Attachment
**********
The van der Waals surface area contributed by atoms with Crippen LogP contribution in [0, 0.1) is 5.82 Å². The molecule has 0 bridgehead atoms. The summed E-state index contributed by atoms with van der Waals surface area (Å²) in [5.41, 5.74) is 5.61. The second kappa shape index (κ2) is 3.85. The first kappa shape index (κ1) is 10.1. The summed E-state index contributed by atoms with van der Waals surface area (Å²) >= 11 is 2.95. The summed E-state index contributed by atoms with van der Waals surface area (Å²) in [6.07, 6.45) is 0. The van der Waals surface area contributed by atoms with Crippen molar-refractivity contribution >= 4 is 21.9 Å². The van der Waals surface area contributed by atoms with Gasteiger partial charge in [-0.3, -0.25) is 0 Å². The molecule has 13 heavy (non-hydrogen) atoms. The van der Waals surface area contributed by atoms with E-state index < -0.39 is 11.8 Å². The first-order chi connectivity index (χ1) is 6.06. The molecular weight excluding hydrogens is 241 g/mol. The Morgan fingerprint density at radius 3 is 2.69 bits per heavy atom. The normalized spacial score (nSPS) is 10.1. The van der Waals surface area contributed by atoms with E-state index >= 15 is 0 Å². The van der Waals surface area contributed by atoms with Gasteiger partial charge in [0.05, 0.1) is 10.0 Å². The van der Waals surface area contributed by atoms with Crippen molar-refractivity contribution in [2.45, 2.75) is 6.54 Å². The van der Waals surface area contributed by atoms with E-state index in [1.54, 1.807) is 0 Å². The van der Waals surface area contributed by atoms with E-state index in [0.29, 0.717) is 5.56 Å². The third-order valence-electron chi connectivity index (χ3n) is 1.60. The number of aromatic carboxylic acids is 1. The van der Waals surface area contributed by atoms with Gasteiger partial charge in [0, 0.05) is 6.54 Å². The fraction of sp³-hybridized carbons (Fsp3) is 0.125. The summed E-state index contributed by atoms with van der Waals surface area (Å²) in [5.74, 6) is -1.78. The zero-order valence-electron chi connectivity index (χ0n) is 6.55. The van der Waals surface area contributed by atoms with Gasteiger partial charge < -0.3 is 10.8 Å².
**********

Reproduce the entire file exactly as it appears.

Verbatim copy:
The van der Waals surface area contributed by atoms with Crippen LogP contribution in [0, 0.1) is 5.82 Å². The molecule has 0 bridgehead atoms. The summed E-state index contributed by atoms with van der Waals surface area (Å²) in [5.41, 5.74) is 5.61. The second kappa shape index (κ2) is 3.85. The first kappa shape index (κ1) is 10.1. The summed E-state index contributed by atoms with van der Waals surface area (Å²) >= 11 is 2.95. The summed E-state index contributed by atoms with van der Waals surface area (Å²) in [6.07, 6.45) is 0. The van der Waals surface area contributed by atoms with Crippen molar-refractivity contribution >= 4 is 21.9 Å². The van der Waals surface area contributed by atoms with Gasteiger partial charge in [-0.3, -0.25) is 0 Å². The molecule has 13 heavy (non-hydrogen) atoms. The van der Waals surface area contributed by atoms with E-state index < -0.39 is 11.8 Å². The first-order chi connectivity index (χ1) is 6.06. The molecular weight excluding hydrogens is 241 g/mol. The Morgan fingerprint density at radius 3 is 2.69 bits per heavy atom. The normalized spacial score (nSPS) is 10.1. The van der Waals surface area contributed by atoms with E-state index >= 15 is 0 Å². The van der Waals surface area contributed by atoms with Gasteiger partial charge in [0.05, 0.1) is 10.0 Å². The van der Waals surface area contributed by atoms with Crippen molar-refractivity contribution in [2.45, 2.75) is 6.54 Å². The van der Waals surface area contributed by atoms with E-state index in [1.54, 1.807) is 0 Å². The van der Waals surface area contributed by atoms with E-state index in [0.29, 0.717) is 5.56 Å². The third-order valence-electron chi connectivity index (χ3n) is 1.60. The number of aromatic carboxylic acids is 1. The van der Waals surface area contributed by atoms with Gasteiger partial charge in [0, 0.05) is 6.54 Å². The fraction of sp³-hybridized carbons (Fsp3) is 0.125. The summed E-state index contributed by atoms with van der Waals surface area (Å²) in [5.74, 6) is -1.78. The zero-order valence-electron chi connectivity index (χ0n) is 6.55. The van der Waals surface area contributed by atoms with Gasteiger partial charge < -0.3 is 10.8 Å².